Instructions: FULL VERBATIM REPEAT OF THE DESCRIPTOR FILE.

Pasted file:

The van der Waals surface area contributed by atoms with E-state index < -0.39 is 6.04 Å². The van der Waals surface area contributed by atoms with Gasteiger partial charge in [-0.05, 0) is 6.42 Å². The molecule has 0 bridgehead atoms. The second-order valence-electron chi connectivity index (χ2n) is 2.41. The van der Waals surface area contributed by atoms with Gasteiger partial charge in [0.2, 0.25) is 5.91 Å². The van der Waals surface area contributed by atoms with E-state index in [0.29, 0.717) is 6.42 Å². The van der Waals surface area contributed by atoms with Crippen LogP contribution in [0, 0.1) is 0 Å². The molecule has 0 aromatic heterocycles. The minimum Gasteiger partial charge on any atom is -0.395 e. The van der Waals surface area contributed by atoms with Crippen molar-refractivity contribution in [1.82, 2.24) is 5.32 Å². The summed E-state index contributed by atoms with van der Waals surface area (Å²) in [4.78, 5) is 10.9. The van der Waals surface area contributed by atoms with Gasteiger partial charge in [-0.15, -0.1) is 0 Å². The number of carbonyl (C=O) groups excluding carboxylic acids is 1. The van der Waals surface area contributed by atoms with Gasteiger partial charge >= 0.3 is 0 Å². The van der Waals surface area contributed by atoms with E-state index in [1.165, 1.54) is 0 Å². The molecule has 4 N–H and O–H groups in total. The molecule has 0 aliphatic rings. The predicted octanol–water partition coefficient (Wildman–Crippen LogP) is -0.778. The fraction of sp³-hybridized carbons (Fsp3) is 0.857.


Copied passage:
The van der Waals surface area contributed by atoms with E-state index < -0.39 is 6.04 Å². The van der Waals surface area contributed by atoms with Gasteiger partial charge in [-0.05, 0) is 6.42 Å². The molecule has 0 bridgehead atoms. The second-order valence-electron chi connectivity index (χ2n) is 2.41. The van der Waals surface area contributed by atoms with Gasteiger partial charge in [0.2, 0.25) is 5.91 Å². The van der Waals surface area contributed by atoms with E-state index in [0.29, 0.717) is 6.42 Å². The van der Waals surface area contributed by atoms with Crippen LogP contribution in [0, 0.1) is 0 Å². The molecule has 0 aromatic heterocycles. The minimum Gasteiger partial charge on any atom is -0.395 e. The van der Waals surface area contributed by atoms with Crippen molar-refractivity contribution in [1.82, 2.24) is 5.32 Å². The summed E-state index contributed by atoms with van der Waals surface area (Å²) in [4.78, 5) is 10.9. The van der Waals surface area contributed by atoms with Gasteiger partial charge in [-0.15, -0.1) is 0 Å². The number of carbonyl (C=O) groups excluding carboxylic acids is 1. The van der Waals surface area contributed by atoms with Gasteiger partial charge >= 0.3 is 0 Å². The van der Waals surface area contributed by atoms with E-state index in [1.165, 1.54) is 0 Å². The molecule has 4 N–H and O–H groups in total. The molecule has 0 aliphatic rings. The predicted octanol–water partition coefficient (Wildman–Crippen LogP) is -0.778. The fraction of sp³-hybridized carbons (Fsp3) is 0.857.